I have never seen Brownells USGI mags for sale commercially, but as I said, they are the best.

Sabre are excellent (their commercial and gov't contract mags are the same).

Bushmaster USGI mags are excellent (better than their commercial).

FN mags are generally good, but their springs are iffy on their USGI mags. I personally have seen failures in their springs, baseplates tabs, and feed lips to a higher extent than other manufacturers; but anecdote != data.

Colt mil-spec mags, if real, are excellent, as are Okay industries/OK, Universal Industries, Simmonds Precision, Knights armament, and original Armalite. They should be, they are all from the same manufacturer (OK). Again though, watch out because frauds are everywhere (usually made in Taiwan or Singapore).

LaBelle mags are excellent, in fact probably the best older USGI mags (Brownells and HK are the best commercial, and better than LaBelle by a small amount). DPMS labeled mags are from LaBelle, as are newer Armalite, Knights, Stoner, Smith and Wesson, General Stamping, Eagle Arms (not Eagle or American Eagle) and some others.

If your AR is from a reputable manufacturer other than Bushmaster, FN, Colt, or Sabre (who all make their own) and it came with an own brand stamped magazine; it's probably a LaBelle... or rather NOW a "General Stamping" as they bought LaBelle some years ago; though I believe they continue to use BOTH imprints.

Adventure Arms, Adventure Line, Center Industries and Parsons, are all also the same manufacturer, and pretty good.

Take this as you will, but as of today, there are only three certified providers of contract USGI AR magazines, Brownells, Center Industries, and OK industries.

Everybody elses aluminum mags , I'd stay away from.

Sanchez mags are not very good. Cooper mags are horrible.

Remember, all legitimate USGI mags, and U.S. commercial mags will have the manufacturer clearly stamped on the baseplate; however with used mags, it's entirely likely the baseplate won't reflect the original manufacturer of the other components, as things get mixed around with cleanign etc...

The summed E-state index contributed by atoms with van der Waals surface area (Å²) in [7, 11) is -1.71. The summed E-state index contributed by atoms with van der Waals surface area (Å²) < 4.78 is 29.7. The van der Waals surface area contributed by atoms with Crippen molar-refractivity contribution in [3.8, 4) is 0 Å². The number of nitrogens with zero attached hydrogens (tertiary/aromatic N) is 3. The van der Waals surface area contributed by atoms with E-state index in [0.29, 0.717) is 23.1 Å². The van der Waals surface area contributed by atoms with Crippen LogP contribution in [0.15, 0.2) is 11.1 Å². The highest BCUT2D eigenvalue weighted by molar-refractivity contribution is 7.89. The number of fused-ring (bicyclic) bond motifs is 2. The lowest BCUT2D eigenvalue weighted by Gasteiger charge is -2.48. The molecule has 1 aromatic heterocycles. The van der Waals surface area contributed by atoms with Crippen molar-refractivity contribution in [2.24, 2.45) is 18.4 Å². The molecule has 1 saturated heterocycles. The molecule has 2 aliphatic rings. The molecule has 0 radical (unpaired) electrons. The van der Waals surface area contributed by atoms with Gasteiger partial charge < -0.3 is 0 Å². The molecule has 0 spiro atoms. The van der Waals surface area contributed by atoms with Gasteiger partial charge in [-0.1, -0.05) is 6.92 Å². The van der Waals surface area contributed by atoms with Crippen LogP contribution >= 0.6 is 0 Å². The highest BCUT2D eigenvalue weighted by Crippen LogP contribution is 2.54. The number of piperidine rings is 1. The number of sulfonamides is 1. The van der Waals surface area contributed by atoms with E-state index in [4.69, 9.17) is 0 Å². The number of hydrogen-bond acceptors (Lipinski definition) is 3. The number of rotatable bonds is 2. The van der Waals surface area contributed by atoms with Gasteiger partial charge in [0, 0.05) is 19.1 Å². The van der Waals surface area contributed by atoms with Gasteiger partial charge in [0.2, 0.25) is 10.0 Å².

The Singapore and UK steel mags are excellent if you don't mind the weight, but the lips can gall and bind on steel ammo. Other then c-products, I haven't seen any good commercial steel mags.

For polymer mags, Magpuls pmags are excellent. Thermold and Orlite mags are also very good. In any polymer mag though (even new ones), be very careful about cracks and warping.

The REAL israeli milspec polymer (Orlite, but may not be labled as such) and milspec metal mags are very good, but fakes are everywhere. Same thing for the South African mags.

USA mags, Triple K mags, Promags, National, Eagle, American Eagle, (but not Eagle Arms) and American Magazine are all horrible.

Any magazine with a finish other than than phosphated (parkerized), teflon coated, or epoxy coated, should be avoided as well; as no matter what the markings are, they are either cheap foreign made crap, refinished by god knows who concealing god knows what problems, or a fake.

For ANY of the above magazine, commercial or USGI, I'd change the followers to magpul followers. They're about $2 a piece. You can also buy Brownells mags with them installed already, and of course all magpul mags have them. Oh and HK has a direct ripoff of the magpul follower that they refused to license (they do that sort of thing).

What about used, or mag kits?

You can pick up mags with perfectly good bodies but with the older black follower design very cheap, as people read "green follower" on the net, and all of a sudden black follower mags are anathema. Well, the green follower isn't very good either, and for $2 you can change the follower to magpul, and get a real bargain in the process.

All USGI mag springs prior to the late 80s are suspect. I change them out for Wolff and Brownells springs as a matter of course. I would also recommend replacing the springs and followers of any used magazines you by as a matter of course (you just don't know where they've been so to speak).